In this week’s recap: a hiring surge, a noteworthy remark from Jerome Powell, a dip for a respected household confidence index, and gains on Wall Street.
Weekly Economic Update
February BEGINS WITH SOME EXCELLENT ECONOMIC DATA
Payrolls swelled with 304,000 net new jobs last month, according to the Department of Labor’s February employment report. (A Bloomberg survey of economists had projected a gain of 165,000.) The number of Americans temporarily laid off or working part time for economic reasons increased greatly in January as a consequence of the partial federal government shutdown; that left the unemployment rate (4.0%) and underemployment rate (8.1%) higher. Average hourly wages were up 3.2% year-over-year. Additionally, the factory sector expanded at a faster pace last month: the Institute for Supply Management’s purchasing manager index improved 2.5 points to a mark of 56.6.1,2
FED HINTS AT THE POSSIBILITY OF PAUSING RATE HIKES
The Federal Reserve made no interest rate move last week, but at its January 30 press conference, Fed chairman Jerome Powell had an interesting comment for the media: “We believe we can best support the economy by being patient before making any future adjustment to policy.” To investors large and small, that remark sounded like a declaration that the central bank was ready to exercise extra caution in considering future rate increases. Powell noted the recent emergence of “some crosscurrents and conflicting signals about the [economic] outlook” as a factor.3
HOW ARE CONSUMERS FEELING?
The latest readings on the country’s two most-watched consumer confidence indices look good, but one just took a major fall. The Conference Board’s monthly index went from a December mark of 126.6 to 120.2 in January. In its final January edition, the University of Michigan’s consumer sentiment gauge displayed a 91.2 reading, up 0.5 points from its preliminary version.2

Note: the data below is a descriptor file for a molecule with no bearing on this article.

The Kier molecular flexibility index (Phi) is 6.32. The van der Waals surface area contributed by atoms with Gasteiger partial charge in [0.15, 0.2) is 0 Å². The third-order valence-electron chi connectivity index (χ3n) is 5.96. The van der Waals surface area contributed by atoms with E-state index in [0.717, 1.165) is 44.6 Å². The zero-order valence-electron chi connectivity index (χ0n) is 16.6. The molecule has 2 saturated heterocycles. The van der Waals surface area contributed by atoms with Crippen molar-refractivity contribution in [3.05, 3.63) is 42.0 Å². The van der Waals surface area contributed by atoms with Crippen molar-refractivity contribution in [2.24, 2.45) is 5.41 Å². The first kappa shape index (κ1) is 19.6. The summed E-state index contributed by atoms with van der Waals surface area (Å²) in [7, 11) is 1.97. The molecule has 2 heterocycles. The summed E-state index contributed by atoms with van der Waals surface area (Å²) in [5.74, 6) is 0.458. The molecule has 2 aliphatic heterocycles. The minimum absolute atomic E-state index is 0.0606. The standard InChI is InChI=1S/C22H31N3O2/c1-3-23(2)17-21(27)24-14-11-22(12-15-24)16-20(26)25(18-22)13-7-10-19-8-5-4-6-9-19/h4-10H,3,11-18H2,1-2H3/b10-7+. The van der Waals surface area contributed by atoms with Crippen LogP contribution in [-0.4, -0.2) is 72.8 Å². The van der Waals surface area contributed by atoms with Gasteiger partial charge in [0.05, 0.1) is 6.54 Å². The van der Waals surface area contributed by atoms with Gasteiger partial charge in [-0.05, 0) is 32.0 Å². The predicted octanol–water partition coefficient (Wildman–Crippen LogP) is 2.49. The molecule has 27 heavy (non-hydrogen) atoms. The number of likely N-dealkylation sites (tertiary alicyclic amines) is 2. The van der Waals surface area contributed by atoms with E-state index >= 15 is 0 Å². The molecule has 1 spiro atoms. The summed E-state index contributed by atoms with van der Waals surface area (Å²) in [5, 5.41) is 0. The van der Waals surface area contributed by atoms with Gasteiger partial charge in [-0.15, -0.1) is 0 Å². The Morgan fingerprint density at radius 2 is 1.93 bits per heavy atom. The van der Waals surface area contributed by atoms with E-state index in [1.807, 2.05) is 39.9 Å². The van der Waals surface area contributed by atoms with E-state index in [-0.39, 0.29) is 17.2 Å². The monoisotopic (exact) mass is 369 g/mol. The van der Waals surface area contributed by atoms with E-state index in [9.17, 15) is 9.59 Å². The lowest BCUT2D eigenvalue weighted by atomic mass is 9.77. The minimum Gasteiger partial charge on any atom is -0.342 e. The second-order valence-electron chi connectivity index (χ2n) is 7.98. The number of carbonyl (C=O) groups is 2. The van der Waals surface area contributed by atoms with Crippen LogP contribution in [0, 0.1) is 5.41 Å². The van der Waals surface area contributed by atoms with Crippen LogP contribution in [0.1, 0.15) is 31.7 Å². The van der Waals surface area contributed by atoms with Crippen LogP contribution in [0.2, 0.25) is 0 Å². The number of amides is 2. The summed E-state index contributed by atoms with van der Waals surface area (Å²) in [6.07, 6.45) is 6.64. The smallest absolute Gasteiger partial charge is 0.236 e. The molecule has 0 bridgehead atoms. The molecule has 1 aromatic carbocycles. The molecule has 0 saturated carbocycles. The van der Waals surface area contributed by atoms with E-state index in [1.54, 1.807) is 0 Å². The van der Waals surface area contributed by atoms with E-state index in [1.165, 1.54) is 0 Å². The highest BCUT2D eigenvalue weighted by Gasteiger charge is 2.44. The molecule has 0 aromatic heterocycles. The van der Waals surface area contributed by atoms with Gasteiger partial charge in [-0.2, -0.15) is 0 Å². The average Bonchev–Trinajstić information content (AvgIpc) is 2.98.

MAJOR INDICES MAKE ANOTHER WEEKLY ADVANCE
Last week, the Dow Jones Industrial Average, S&P 500, and Nasdaq Composite all gained more than 1.3%, thanks in part to some of the developments mentioned above. The S&P rose 7.87% during January. Oil ended the week at $55.31 on the NYMEX; gold, at $1,322.60 on the COMEX.4,5
- Alphabet, Beazer Homes, Clorox, Gilead Sciences, Panasonic, Seagate Technology, Sysco, and The Hartford release earnings news Monday.
- On Tuesday, ISM’s January non-manufacturing PMI complements earnings from Allstate, AmeriGas, Anadarko Petroleum, Archer Daniels Midland, BP, Chubb, Electronic Arts, Estee Lauder, Genworth Financial, Mitsubishi, Pitney Bowes, Ralph Lauren, Snap, Viacom, Voya Financial, and Walt Disney Co.
- Wednesday, earnings arrive from Chipotle, Cummins, Eli Lilly, General Motors, GlaxoSmithKline, Humana, MetLife, Prudential Financial, Spotify, Take-Two Interactive, and Valvoline; in the evening, Federal Reserve chair Jerome Powell takes questions at a Washington, D.C. town hall meeting.
- On Thursday, the earnings roll call includes news from ArcelorMittal, Dunkin’ Brands, Fiat Chrysler, Kellogg, L’Oréal, Marathon Petroleum, Mattel, Motorola Solutions, News Corp., Philip Morris, Twitter, Tyson Foods, and Yum! Brands.
- Friday, Exelon, Hasbro, and Phillips 66 present Q4 results.
Sources: wsj.com, treasury.gov – 2/1/194,6,7
Indices are unmanaged, do not incur fees or expenses, and cannot be invested into directly. These returns do not include dividends. Weekly and year-to-date market index returns are expressed as percentages. 10-year Treasury note yield = projected return on investment, expressed as a percentage, on the U.S. government’s 10-year bond. Weekly and year-to-date 10-year Treasury note yield differences are expressed in basis points.
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